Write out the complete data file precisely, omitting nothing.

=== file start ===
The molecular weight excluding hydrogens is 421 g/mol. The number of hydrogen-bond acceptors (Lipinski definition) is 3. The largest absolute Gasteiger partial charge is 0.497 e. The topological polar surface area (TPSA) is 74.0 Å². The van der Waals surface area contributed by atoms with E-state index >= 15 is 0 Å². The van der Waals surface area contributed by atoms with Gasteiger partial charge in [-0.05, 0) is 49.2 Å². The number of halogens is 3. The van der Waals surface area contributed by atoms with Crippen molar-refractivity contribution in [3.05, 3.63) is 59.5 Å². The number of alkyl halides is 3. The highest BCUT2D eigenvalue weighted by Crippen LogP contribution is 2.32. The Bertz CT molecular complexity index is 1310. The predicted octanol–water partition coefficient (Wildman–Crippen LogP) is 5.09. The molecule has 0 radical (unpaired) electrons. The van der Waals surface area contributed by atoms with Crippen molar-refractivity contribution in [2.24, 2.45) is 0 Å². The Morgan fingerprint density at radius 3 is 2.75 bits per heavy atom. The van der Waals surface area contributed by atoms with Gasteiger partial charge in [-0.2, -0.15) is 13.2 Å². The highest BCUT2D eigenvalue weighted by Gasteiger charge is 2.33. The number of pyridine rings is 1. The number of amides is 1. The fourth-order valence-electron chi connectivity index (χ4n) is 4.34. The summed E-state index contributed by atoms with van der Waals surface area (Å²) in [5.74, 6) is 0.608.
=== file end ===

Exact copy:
The molecular weight excluding hydrogens is 421 g/mol. The number of hydrogen-bond acceptors (Lipinski definition) is 3. The largest absolute Gasteiger partial charge is 0.497 e. The topological polar surface area (TPSA) is 74.0 Å². The van der Waals surface area contributed by atoms with E-state index >= 15 is 0 Å². The van der Waals surface area contributed by atoms with Gasteiger partial charge in [-0.05, 0) is 49.2 Å². The number of halogens is 3. The van der Waals surface area contributed by atoms with Crippen molar-refractivity contribution in [3.05, 3.63) is 59.5 Å². The number of alkyl halides is 3. The highest BCUT2D eigenvalue weighted by Crippen LogP contribution is 2.32. The Bertz CT molecular complexity index is 1310. The predicted octanol–water partition coefficient (Wildman–Crippen LogP) is 5.09. The molecule has 0 radical (unpaired) electrons. The van der Waals surface area contributed by atoms with Crippen molar-refractivity contribution in [2.24, 2.45) is 0 Å². The Morgan fingerprint density at radius 3 is 2.75 bits per heavy atom. The van der Waals surface area contributed by atoms with Gasteiger partial charge in [-0.2, -0.15) is 13.2 Å². The highest BCUT2D eigenvalue weighted by Gasteiger charge is 2.33. The number of pyridine rings is 1. The number of amides is 1. The fourth-order valence-electron chi connectivity index (χ4n) is 4.34. The summed E-state index contributed by atoms with van der Waals surface area (Å²) in [5.74, 6) is 0.608.